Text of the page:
See one, do one, teach one

How do you train a student in all the skills required to be a fantastic doctor?
18 October 2016

Interview with 

Calum Worsley, The University of Cambridge, Professor Annie Cushing, Queen Mary University of London


Hospitals have become a place of training and they're where all our future doctors take their first steps into medicine. But how on earth do you train a doctor in the many varied and technical skills required to be able to treat everyone that comes through the doors? Well, in medicine the best way to learn is to do, so Connie Orbach popped down to Cambridge University's clinical skills lab to get some training of her own...

Calum - So, a couple of needles; tubes for blood; a couple of wipes to clean the skin; some swabs for afterwards...

Connie - Taking blood - one of the many skills that all medics learn before they graduate. But how do you teach such a thing? Well instead of sending a first timer to stick a needle in a patient's arm, students are sent to the clinical skills lab - a practice room fully kitted out with plastic arms and bags of blood. I persuaded fifth year student, Calum Worsley, to take me along and give me a taste of being a medical student. First up - choose your arm...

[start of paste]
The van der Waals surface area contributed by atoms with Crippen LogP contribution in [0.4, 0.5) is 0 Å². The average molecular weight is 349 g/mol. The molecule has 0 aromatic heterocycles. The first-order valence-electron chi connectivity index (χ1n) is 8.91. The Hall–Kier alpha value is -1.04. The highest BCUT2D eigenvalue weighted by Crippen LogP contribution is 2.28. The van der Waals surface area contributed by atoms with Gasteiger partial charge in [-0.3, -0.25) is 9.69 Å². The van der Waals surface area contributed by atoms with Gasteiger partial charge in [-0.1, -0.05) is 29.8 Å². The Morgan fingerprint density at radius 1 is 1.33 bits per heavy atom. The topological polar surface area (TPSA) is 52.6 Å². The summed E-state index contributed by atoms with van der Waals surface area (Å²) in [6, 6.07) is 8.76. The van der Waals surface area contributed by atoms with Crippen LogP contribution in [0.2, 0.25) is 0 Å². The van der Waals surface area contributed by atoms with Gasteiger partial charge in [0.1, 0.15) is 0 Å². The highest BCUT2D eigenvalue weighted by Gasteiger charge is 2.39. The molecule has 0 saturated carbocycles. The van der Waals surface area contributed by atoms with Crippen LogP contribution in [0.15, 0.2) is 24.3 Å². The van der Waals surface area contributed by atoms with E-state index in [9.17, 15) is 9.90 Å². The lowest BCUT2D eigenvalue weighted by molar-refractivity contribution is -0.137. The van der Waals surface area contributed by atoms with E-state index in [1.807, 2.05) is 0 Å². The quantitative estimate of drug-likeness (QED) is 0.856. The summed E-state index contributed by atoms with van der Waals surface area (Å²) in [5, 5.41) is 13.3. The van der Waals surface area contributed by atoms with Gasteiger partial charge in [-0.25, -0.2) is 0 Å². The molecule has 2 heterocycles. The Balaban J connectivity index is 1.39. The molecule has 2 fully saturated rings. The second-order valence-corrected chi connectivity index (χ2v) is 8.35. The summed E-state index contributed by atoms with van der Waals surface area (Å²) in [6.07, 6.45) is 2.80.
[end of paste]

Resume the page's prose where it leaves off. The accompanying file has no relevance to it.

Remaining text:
Calum - The choice is yours - they've all got these little name bands on them. Who've we got here -  Moe Szyslak.

Connie - Isn't he the bartender in The Simpsons?

Calum - Yes, yes, yes.

Connie - He's' not yellow at all.

Calum - Well... not yet.

Connie - Not until I've got hold of him. Okay so what's next?

Calum - Wash your hands; gloves on. Part of the realism of this is to talk to this arm as if you would to a patient.

Connie - Next, add a tourniquet around the upper arm to increase the blood pressure and it's time to pick your vein.

Calum - If you just run your finger, you can feel a little bump where the vein is, and if you press on it feels a bit sort of spongy.

Connie - Then, give the arm a wash, grab your needle and...